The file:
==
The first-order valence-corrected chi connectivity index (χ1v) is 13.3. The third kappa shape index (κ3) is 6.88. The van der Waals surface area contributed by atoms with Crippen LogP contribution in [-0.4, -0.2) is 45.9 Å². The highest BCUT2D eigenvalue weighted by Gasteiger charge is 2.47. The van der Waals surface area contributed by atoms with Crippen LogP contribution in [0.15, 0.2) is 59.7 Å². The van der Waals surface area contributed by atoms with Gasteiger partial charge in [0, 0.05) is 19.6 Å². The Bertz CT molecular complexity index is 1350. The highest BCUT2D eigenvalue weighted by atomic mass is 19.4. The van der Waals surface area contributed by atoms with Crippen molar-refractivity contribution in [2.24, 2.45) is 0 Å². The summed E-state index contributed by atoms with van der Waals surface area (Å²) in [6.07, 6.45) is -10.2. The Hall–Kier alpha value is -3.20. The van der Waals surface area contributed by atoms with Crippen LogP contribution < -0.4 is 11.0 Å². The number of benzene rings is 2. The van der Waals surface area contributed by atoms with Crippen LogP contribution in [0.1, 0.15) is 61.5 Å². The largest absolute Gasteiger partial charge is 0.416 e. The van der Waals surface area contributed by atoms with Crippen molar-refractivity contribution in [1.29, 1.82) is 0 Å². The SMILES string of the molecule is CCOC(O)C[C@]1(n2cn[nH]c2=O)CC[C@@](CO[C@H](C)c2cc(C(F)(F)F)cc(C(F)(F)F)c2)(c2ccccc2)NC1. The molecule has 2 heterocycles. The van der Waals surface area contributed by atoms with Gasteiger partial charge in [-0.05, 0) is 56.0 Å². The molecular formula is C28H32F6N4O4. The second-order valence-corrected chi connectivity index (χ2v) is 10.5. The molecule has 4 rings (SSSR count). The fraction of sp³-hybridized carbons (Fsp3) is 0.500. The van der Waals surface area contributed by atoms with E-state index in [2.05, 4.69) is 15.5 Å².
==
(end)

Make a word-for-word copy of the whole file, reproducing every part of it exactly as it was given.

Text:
The first-order valence-corrected chi connectivity index (χ1v) is 13.3. The third kappa shape index (κ3) is 6.88. The van der Waals surface area contributed by atoms with Crippen LogP contribution in [-0.4, -0.2) is 45.9 Å². The highest BCUT2D eigenvalue weighted by Gasteiger charge is 2.47. The van der Waals surface area contributed by atoms with Crippen LogP contribution in [0.15, 0.2) is 59.7 Å². The van der Waals surface area contributed by atoms with Gasteiger partial charge in [0, 0.05) is 19.6 Å². The Bertz CT molecular complexity index is 1350. The highest BCUT2D eigenvalue weighted by atomic mass is 19.4. The van der Waals surface area contributed by atoms with Crippen molar-refractivity contribution in [2.24, 2.45) is 0 Å². The summed E-state index contributed by atoms with van der Waals surface area (Å²) in [6.07, 6.45) is -10.2. The Hall–Kier alpha value is -3.20. The van der Waals surface area contributed by atoms with Crippen LogP contribution < -0.4 is 11.0 Å². The number of benzene rings is 2. The van der Waals surface area contributed by atoms with Crippen LogP contribution in [0.1, 0.15) is 61.5 Å². The largest absolute Gasteiger partial charge is 0.416 e. The van der Waals surface area contributed by atoms with Crippen molar-refractivity contribution in [1.29, 1.82) is 0 Å². The SMILES string of the molecule is CCOC(O)C[C@]1(n2cn[nH]c2=O)CC[C@@](CO[C@H](C)c2cc(C(F)(F)F)cc(C(F)(F)F)c2)(c2ccccc2)NC1. The molecule has 2 heterocycles. The van der Waals surface area contributed by atoms with Gasteiger partial charge in [-0.05, 0) is 56.0 Å². The molecular formula is C28H32F6N4O4. The second-order valence-corrected chi connectivity index (χ2v) is 10.5. The molecule has 4 rings (SSSR count). The fraction of sp³-hybridized carbons (Fsp3) is 0.500. The van der Waals surface area contributed by atoms with E-state index in [2.05, 4.69) is 15.5 Å².